Sunday, June 10, 2018

Reflective and Emissive Spheres Test

I came across this Unity GPU path tracing article by David Kuri of Three Eyed Games and decided that I wanted to produce a similar scene in 3DWorld. However, I'm taking a very different approach. Rather than using a ray/path tracing based solution, I'm using precomputed indirect lighting, shadow maps, and cube map reflections. The image quality isn't as good, but it runs in realtime (60+ FPS) and can be viewed from any angle. In fact, the user can even interactively change the sun position and move spheres around in the scene! Ray/path tracing approaches take seconds to minutes per frame, which is thousands of times longer.

I added config file options to place random spheres in 3DWorld. The user specifies the number, size range, spatial distribution, and probabilities for various sphere materials in a text file. These can be added to any scene. In this case, I used a simple white cube for a ground plane. The spheres are placed randomly within a circular region on the ground. I used between 100 and 200 spheres for these tests because that gave reasonable runtime numbers.

3DWorld implements reflective materials using one cube map per object (sphere in this case), as shown in this blog post from last year. The basic description of how cube map reflections work in 3DWorld is shown here. All six cube faces of each object are rendered to textures during update frames. Several update frames are needed to get the nested reflections between multiple nearby reflective objects. For example, two nearby metal spheres will reflect each other recursively. Each update frame takes around 250ms to compute almost 100 cube maps, or around 500 cube face texture images.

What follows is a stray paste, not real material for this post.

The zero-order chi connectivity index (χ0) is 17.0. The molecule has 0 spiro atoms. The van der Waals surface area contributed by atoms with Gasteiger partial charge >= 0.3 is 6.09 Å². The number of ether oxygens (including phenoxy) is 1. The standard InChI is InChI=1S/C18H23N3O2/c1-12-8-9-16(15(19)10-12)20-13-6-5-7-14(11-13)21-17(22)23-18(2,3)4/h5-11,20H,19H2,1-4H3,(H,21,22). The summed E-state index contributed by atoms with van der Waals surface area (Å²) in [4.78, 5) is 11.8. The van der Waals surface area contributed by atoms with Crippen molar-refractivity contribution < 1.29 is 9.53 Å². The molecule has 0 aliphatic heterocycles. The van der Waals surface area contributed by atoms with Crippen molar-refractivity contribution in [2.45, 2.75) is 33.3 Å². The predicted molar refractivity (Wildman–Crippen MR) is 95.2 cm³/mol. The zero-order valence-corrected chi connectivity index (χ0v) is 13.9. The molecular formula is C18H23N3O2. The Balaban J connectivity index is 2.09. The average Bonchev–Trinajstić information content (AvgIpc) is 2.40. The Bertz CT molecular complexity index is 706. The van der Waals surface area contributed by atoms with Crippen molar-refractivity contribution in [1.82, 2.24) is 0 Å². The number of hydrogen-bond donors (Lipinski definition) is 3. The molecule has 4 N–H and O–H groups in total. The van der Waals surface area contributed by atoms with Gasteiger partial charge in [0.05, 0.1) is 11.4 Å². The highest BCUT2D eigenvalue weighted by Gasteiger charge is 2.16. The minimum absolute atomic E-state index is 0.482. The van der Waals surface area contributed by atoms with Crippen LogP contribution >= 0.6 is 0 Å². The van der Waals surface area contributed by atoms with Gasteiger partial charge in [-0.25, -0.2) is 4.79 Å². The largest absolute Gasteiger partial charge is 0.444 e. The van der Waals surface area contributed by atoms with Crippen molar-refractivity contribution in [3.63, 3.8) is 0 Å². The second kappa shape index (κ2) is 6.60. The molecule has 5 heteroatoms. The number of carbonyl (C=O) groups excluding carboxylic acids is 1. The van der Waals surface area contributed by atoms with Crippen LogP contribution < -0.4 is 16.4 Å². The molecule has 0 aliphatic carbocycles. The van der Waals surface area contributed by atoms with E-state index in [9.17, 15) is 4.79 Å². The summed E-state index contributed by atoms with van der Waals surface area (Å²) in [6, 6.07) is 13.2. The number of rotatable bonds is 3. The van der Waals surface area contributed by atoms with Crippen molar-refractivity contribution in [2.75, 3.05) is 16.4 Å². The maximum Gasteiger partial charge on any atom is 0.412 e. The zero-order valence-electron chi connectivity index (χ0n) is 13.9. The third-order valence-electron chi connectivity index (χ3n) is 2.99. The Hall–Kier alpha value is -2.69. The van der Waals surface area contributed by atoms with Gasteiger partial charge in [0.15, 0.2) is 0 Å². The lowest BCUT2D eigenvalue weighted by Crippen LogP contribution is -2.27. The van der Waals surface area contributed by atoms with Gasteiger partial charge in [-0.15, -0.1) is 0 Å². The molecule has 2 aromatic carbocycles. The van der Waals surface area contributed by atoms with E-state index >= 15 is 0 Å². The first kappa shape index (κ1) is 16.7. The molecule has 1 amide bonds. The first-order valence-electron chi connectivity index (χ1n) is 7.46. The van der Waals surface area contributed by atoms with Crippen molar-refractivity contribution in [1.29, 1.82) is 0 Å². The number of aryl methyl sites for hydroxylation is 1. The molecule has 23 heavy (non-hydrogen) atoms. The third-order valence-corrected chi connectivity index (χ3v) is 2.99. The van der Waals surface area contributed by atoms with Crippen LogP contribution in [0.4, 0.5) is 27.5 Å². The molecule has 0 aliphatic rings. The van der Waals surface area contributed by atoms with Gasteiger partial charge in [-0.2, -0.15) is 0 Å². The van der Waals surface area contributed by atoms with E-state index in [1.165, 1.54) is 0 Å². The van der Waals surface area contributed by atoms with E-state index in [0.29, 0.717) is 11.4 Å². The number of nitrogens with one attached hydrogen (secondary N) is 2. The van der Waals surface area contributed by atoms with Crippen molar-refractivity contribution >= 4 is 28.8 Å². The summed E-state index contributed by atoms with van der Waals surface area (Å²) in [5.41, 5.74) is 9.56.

Moving individual non-emissive spheres takes 50-100ms per frame to update the needed cube map faces. Moving the sun requires the full 250ms update due to the global affect of sun lighting in the cube maps of all the spheres. Frames where nothing moves but the camera take only around 14ms for these scenes, or about 70 FPS.

Indirect lighting is computed in about two minutes for 14 light sources in 3DWorld. I used the same method as in other scenes, as described in this post. The lighting data can be saved and reused at a later time as long as none of the emissive light spheres move. The lighting grid is stored in a 3D texture on the GPU and used to lookup indirect lighting data in the fragment shader.

For reference, here is the Three Eyed Games image:

GPU path traced image on Three Eyed Games blog that took several minutes to generate.

Here is as close as I was able to get using 3DWorld:

Realtime 3DWorld rendering of similar scene using precomputed indirect lighting, shadow maps, and cube map reflections.

I'm not trying to exactly duplicate the reference image, I just want to make something in a similar style. The goal is to compare the two different rendering approaches.

There are a variety of differences. The most obvious one is that the 3DWorld version is darker than the reference image. This is because there are fewer emissive light source spheres. 3DWorld is currently limited to around a dozen dynamic point lights with cube map shadow maps because it has a fixed number of shadow map slots (64). I could probably increase the limit, though it may hurt performance.